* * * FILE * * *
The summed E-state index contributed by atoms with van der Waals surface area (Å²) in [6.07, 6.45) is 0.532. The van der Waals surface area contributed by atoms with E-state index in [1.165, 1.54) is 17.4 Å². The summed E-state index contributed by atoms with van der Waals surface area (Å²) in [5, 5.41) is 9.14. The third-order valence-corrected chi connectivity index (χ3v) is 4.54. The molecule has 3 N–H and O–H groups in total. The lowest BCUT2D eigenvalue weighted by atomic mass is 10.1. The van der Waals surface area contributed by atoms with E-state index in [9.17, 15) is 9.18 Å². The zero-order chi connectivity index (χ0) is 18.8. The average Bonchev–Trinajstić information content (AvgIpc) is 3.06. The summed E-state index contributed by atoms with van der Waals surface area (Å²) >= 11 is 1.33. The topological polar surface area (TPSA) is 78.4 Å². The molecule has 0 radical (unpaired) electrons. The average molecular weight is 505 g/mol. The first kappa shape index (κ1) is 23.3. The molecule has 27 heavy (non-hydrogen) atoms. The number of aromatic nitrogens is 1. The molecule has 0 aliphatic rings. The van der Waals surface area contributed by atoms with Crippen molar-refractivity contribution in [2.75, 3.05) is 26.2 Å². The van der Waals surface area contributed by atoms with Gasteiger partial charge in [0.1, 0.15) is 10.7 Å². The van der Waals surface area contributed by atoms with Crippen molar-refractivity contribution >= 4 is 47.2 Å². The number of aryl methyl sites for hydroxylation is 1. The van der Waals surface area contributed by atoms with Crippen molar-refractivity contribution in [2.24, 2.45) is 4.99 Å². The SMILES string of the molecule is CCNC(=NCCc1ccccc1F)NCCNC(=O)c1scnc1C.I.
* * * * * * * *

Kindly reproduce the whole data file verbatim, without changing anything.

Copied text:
The summed E-state index contributed by atoms with van der Waals surface area (Å²) in [6.07, 6.45) is 0.532. The van der Waals surface area contributed by atoms with E-state index in [1.165, 1.54) is 17.4 Å². The summed E-state index contributed by atoms with van der Waals surface area (Å²) in [5, 5.41) is 9.14. The third-order valence-corrected chi connectivity index (χ3v) is 4.54. The molecule has 3 N–H and O–H groups in total. The lowest BCUT2D eigenvalue weighted by atomic mass is 10.1. The van der Waals surface area contributed by atoms with E-state index in [9.17, 15) is 9.18 Å². The zero-order chi connectivity index (χ0) is 18.8. The average Bonchev–Trinajstić information content (AvgIpc) is 3.06. The summed E-state index contributed by atoms with van der Waals surface area (Å²) >= 11 is 1.33. The topological polar surface area (TPSA) is 78.4 Å². The molecule has 0 radical (unpaired) electrons. The average molecular weight is 505 g/mol. The first kappa shape index (κ1) is 23.3. The molecule has 27 heavy (non-hydrogen) atoms. The number of aromatic nitrogens is 1. The molecule has 0 aliphatic rings. The van der Waals surface area contributed by atoms with Crippen molar-refractivity contribution in [2.75, 3.05) is 26.2 Å². The van der Waals surface area contributed by atoms with Gasteiger partial charge in [0.1, 0.15) is 10.7 Å². The van der Waals surface area contributed by atoms with Crippen molar-refractivity contribution >= 4 is 47.2 Å². The number of aryl methyl sites for hydroxylation is 1. The van der Waals surface area contributed by atoms with Crippen molar-refractivity contribution in [2.24, 2.45) is 4.99 Å². The SMILES string of the molecule is CCNC(=NCCc1ccccc1F)NCCNC(=O)c1scnc1C.I.